In any case, I decided to help our dear president by making his bucket list for him. And considering that I have already written a significant number of articles about this tough-talking leader, doing this list from his perspective turned out to be a piece of cake. So, c’mon. Together, let us check out and keep track of Digong’s list of things he wants to do before he kicks the proverbial bucket. 😉


1. To make good on my promises by appointing my campaign supporters to various government posts

Mark Villar as the DPWH Secretary? Check.
RJ Jacinto as the Presidential Adviser on Economic Affairs and Information Technology? Check.
Kat De Castro as DOT Undersecretary? Check.
Arnell Ignacio as Pagcor’s Assistant VP for Community Relation and Services Department? Check.
Jimmy Bondoc as Pagcor’s Assistant VP for Entertainment? Check.
Aiza Seguerra as the Chairman of the National Youth Commission? Check.
Liza Diño as the Chairperson of the Film Development Council? Check.
Her father, Martin Dino, as the SBMA Chairman? Check.
Freddie Aguilar as the Chairman of the National Commission for the Culture and the Arts? Check.
Cesar Montano as the COO of Tourism Promotions? Check.

(Bondoc and Aguilar’s assumption of office, however, did not push through since both positions are not coterminous with the President’s tenure.)

Mocha Uson? Hmmm, I would have to think hard where that woman would fit in my administration.
I have also appointed at least half a dozen of my campaign donors and their relatives to the Cabinet and other positions, and have granted Robin Padilla absolute pardon.


2. To release former president Gloria Macapagal Arroyo from her four years of hospital arrest

As early as during the campaign, I already said that I found the evidence against that poor, innocent woman weak. Thank goodness, 11 of the SC Justices thought the same way I did.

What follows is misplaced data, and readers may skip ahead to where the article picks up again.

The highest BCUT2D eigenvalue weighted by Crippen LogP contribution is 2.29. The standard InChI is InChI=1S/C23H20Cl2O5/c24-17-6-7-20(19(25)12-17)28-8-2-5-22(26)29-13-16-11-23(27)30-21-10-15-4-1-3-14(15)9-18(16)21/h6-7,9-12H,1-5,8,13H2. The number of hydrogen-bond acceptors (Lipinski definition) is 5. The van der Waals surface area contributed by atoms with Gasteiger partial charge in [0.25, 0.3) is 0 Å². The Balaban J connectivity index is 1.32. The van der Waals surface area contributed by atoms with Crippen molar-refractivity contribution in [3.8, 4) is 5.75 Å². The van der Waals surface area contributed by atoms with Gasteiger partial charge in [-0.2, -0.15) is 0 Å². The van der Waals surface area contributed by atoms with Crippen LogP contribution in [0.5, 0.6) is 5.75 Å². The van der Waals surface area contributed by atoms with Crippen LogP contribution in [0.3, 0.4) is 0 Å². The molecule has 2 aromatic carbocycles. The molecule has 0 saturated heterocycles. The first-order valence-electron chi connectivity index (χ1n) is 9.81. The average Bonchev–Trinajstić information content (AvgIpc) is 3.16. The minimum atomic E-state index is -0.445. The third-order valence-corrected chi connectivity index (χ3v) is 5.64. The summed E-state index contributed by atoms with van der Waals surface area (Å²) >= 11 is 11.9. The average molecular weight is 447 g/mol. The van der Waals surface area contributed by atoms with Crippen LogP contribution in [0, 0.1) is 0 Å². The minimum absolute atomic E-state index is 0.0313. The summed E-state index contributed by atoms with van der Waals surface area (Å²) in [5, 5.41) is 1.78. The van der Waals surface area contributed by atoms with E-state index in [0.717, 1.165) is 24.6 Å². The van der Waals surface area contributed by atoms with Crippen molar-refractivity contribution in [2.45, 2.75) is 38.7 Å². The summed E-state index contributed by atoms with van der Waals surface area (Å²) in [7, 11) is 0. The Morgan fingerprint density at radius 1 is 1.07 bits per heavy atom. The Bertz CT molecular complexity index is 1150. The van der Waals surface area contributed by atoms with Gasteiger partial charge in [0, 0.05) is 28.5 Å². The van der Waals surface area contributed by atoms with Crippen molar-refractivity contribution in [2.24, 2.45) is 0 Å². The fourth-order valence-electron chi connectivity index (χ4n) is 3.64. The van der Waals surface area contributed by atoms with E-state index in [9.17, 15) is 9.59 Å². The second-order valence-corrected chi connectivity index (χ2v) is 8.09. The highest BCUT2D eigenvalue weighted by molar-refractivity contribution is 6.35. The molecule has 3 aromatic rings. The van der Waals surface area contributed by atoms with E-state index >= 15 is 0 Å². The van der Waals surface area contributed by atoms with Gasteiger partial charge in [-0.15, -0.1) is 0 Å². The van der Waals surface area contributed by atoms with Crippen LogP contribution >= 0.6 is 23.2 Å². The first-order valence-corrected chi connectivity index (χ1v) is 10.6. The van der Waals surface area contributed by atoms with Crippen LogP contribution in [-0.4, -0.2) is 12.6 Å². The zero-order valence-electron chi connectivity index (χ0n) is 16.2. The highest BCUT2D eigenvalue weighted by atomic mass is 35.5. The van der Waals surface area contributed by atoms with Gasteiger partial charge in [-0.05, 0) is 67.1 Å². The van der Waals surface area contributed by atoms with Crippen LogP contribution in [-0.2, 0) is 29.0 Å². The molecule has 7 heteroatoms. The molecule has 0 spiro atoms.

I also want to have Bong Revilla released. It’s a promise I made to the Caviteños during the campaign.

3. To allow Ferdinand Marcos’ burial in the Libingan Ng Mga Bayani

I don’t care if doing so would piss off a considerable portion of the population, or if it would open anew the festering wounds of the past, or if it would not agree with how the various courts (both local and international), the Constitution and the history itself regard the late dictator. What’s of utmost importance is that I get to keep my promise to the family of my idol, especially to Madam Imee, one of my biggest campaign contributors.

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Photo credit: theintercept.com


4. To wage a bloody all-out war against illegal drugs

The number of drug addicts in the country is quite staggering and scary. I have to slaughter all these idiots. The 5,617 casualties in a matter of five months since I assumed office constitute a mere drop in the bucket. Come on, people, Hitler killed 6 million Jews during the Holocaust! And don’t dare threaten me with a law suit. As the President of the Philippines, I have a presidential immunity. I’m also considering planning to pass a law before I step down to absolve me of all acts that may be construed as crimes. Or I could simply pardon myself for mass murder.


5. To sever our ties with the imperialist nations, particularly with the US that once 
denied my visa application

And what could be the swiftest and most effective way of doing that than cursing them all including their emissaries. Obama, you son of a whore! You, stupid and inutile United Nations, you son of a b***h! To the international press, p*******a ninyo! To the European Union, f**k you! Find me a Singaporean flag and I’ll burn it, son of a b***h! To the Australian government, stay out. This is politics! To US Ambassador Philip Goldberg, you gay son of a b***h!


6. To be besties with Chinese President Xi Jinping and Russian President Vladimir Putin

There are now three of us against the world —China, Philippines and Russia. It’s the only way. For those of you claiming that China is a bully, you are sadly mistaken. In fact, China magnanimously offered to build rehab centers in the country to address our problem with drug addiction. Never mind that most of the biggest drug lords operating on our shores are Chinese.


7. To make Leila De Lima suffer the way she made me suffer with her relentless probe on the Davao Death Squad during the years I was Mayor of Davao